“[In choosing countries to invest in,]
the Chinese seek, above all, stability
of the political situation.”
—Stephen Chan, PhD
Mr. Tanoos had to balance the requirements of the
project owners in one country with those of the in-country government.
“;e owners had management reporting requirements, and on the other hand, I had to manage
tax calculations, ;scal reporting and payments to
foreign governments,” he says.
THINK GLOBAL, ACT LOCAL
Managing project handoffs can be a balancing
act as well. While China has poured billions into
countries around the world, it has also exported
its expansive talent pool. This helps Chinese
project teams overcome communications and
coordination issues, and drives a faster pace of
progress, Dr. Chan says.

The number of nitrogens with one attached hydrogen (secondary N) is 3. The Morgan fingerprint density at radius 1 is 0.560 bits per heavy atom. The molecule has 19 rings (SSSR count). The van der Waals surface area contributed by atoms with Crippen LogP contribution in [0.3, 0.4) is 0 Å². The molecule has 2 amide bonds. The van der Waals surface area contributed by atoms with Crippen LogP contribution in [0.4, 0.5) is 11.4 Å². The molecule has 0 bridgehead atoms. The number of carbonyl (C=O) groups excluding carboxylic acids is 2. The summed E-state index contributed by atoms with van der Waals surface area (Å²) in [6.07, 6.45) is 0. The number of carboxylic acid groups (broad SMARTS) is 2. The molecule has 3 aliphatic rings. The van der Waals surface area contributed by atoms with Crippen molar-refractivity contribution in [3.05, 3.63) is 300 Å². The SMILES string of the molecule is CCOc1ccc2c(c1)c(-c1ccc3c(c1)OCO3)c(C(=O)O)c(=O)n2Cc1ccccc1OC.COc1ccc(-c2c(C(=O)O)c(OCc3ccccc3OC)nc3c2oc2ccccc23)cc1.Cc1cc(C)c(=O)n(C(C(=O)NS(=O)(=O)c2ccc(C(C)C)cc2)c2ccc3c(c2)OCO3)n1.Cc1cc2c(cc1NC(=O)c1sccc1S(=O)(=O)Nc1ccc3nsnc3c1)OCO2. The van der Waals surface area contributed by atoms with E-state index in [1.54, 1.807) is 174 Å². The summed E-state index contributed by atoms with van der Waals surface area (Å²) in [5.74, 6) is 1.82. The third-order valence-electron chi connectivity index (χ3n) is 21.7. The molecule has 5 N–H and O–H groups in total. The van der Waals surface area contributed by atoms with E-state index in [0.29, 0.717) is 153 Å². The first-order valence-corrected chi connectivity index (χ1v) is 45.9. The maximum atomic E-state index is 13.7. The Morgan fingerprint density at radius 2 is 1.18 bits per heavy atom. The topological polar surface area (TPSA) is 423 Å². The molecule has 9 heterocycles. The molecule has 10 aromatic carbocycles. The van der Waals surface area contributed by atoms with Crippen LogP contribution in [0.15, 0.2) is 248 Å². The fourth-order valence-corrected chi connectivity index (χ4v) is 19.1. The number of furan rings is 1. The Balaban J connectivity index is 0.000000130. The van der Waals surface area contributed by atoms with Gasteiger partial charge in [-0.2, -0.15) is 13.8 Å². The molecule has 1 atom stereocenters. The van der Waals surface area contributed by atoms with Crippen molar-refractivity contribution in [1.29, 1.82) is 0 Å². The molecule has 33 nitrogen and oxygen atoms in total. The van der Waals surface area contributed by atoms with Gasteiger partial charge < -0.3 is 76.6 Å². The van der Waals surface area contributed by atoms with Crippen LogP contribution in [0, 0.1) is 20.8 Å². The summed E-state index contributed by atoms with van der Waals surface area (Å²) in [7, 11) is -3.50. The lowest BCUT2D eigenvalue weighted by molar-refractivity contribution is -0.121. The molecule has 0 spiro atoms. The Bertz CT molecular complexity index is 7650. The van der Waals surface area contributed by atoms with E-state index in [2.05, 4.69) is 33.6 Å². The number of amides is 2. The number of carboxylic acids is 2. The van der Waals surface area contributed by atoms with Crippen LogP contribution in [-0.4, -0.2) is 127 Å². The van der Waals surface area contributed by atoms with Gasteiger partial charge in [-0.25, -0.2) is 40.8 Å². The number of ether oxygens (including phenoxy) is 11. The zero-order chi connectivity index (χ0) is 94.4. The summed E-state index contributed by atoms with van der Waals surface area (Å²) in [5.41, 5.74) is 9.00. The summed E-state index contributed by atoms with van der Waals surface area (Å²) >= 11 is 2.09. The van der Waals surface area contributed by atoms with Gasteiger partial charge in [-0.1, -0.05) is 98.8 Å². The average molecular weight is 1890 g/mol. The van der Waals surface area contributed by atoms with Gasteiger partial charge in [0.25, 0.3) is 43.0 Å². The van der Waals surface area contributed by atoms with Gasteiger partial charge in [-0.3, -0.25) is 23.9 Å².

“In stand-alone infrastructural projects, the Chinese will be up against their own performance
speci;cations and delivery timetables,” he says. “So
they’ll use their own workforce. It also prevents
leakage and problems of industrial relations.”
China International Water &
Electric Corp., which operates
the Kaleta hydropower dam
in Guinea, has broken ground
on another hydropower dam
in the country.
Officials look at a
model of a railway
project that will link
China and Thailand.
During the past 10 years, China has invested more than US$1.2
trillion in projects beyond its own borders. US$128 billion flowed to
just four countries: Brazil, Nigeria, Indonesia and Italy.
China has invested in nearly 140 countries.
Source: American Enterprise Institute
BRAZIL I TALY